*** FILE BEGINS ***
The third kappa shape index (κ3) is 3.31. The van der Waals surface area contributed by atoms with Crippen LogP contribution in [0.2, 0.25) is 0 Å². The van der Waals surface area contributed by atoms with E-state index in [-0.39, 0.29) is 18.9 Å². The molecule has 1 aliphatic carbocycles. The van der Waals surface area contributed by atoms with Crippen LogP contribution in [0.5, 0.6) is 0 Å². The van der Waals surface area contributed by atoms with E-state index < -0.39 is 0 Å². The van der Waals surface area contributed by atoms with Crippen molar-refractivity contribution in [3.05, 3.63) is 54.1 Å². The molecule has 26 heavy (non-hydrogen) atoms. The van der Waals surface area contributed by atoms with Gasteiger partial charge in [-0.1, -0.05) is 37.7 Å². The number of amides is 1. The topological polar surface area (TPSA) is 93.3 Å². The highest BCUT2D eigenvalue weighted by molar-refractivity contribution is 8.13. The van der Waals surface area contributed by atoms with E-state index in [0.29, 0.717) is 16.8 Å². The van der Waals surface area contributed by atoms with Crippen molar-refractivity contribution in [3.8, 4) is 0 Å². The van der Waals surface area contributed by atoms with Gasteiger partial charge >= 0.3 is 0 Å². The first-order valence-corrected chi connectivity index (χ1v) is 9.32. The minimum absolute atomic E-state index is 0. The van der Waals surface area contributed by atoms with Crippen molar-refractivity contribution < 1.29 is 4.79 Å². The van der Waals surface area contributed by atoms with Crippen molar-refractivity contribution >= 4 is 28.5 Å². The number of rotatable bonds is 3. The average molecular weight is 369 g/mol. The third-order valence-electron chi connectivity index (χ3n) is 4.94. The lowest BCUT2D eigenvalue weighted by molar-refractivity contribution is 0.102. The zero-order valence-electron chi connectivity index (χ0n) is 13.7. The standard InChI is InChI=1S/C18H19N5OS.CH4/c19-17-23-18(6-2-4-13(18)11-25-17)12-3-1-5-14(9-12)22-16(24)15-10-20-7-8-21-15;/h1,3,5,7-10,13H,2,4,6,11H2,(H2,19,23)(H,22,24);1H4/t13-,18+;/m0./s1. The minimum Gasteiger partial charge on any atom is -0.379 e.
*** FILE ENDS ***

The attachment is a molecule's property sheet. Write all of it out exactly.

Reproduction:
The third kappa shape index (κ3) is 3.31. The van der Waals surface area contributed by atoms with Crippen LogP contribution in [0.2, 0.25) is 0 Å². The van der Waals surface area contributed by atoms with E-state index in [-0.39, 0.29) is 18.9 Å². The molecule has 1 aliphatic carbocycles. The van der Waals surface area contributed by atoms with Crippen LogP contribution in [0.5, 0.6) is 0 Å². The van der Waals surface area contributed by atoms with E-state index < -0.39 is 0 Å². The van der Waals surface area contributed by atoms with Crippen molar-refractivity contribution in [3.05, 3.63) is 54.1 Å². The molecule has 26 heavy (non-hydrogen) atoms. The van der Waals surface area contributed by atoms with Gasteiger partial charge in [-0.1, -0.05) is 37.7 Å². The number of amides is 1. The topological polar surface area (TPSA) is 93.3 Å². The highest BCUT2D eigenvalue weighted by molar-refractivity contribution is 8.13. The van der Waals surface area contributed by atoms with E-state index in [0.29, 0.717) is 16.8 Å². The van der Waals surface area contributed by atoms with Crippen molar-refractivity contribution in [3.8, 4) is 0 Å². The van der Waals surface area contributed by atoms with Gasteiger partial charge >= 0.3 is 0 Å². The first-order valence-corrected chi connectivity index (χ1v) is 9.32. The minimum absolute atomic E-state index is 0. The van der Waals surface area contributed by atoms with Crippen molar-refractivity contribution < 1.29 is 4.79 Å². The van der Waals surface area contributed by atoms with Crippen molar-refractivity contribution >= 4 is 28.5 Å². The number of rotatable bonds is 3. The average molecular weight is 369 g/mol. The third-order valence-electron chi connectivity index (χ3n) is 4.94. The lowest BCUT2D eigenvalue weighted by molar-refractivity contribution is 0.102. The zero-order valence-electron chi connectivity index (χ0n) is 13.7. The standard InChI is InChI=1S/C18H19N5OS.CH4/c19-17-23-18(6-2-4-13(18)11-25-17)12-3-1-5-14(9-12)22-16(24)15-10-20-7-8-21-15;/h1,3,5,7-10,13H,2,4,6,11H2,(H2,19,23)(H,22,24);1H4/t13-,18+;/m0./s1. The minimum Gasteiger partial charge on any atom is -0.379 e.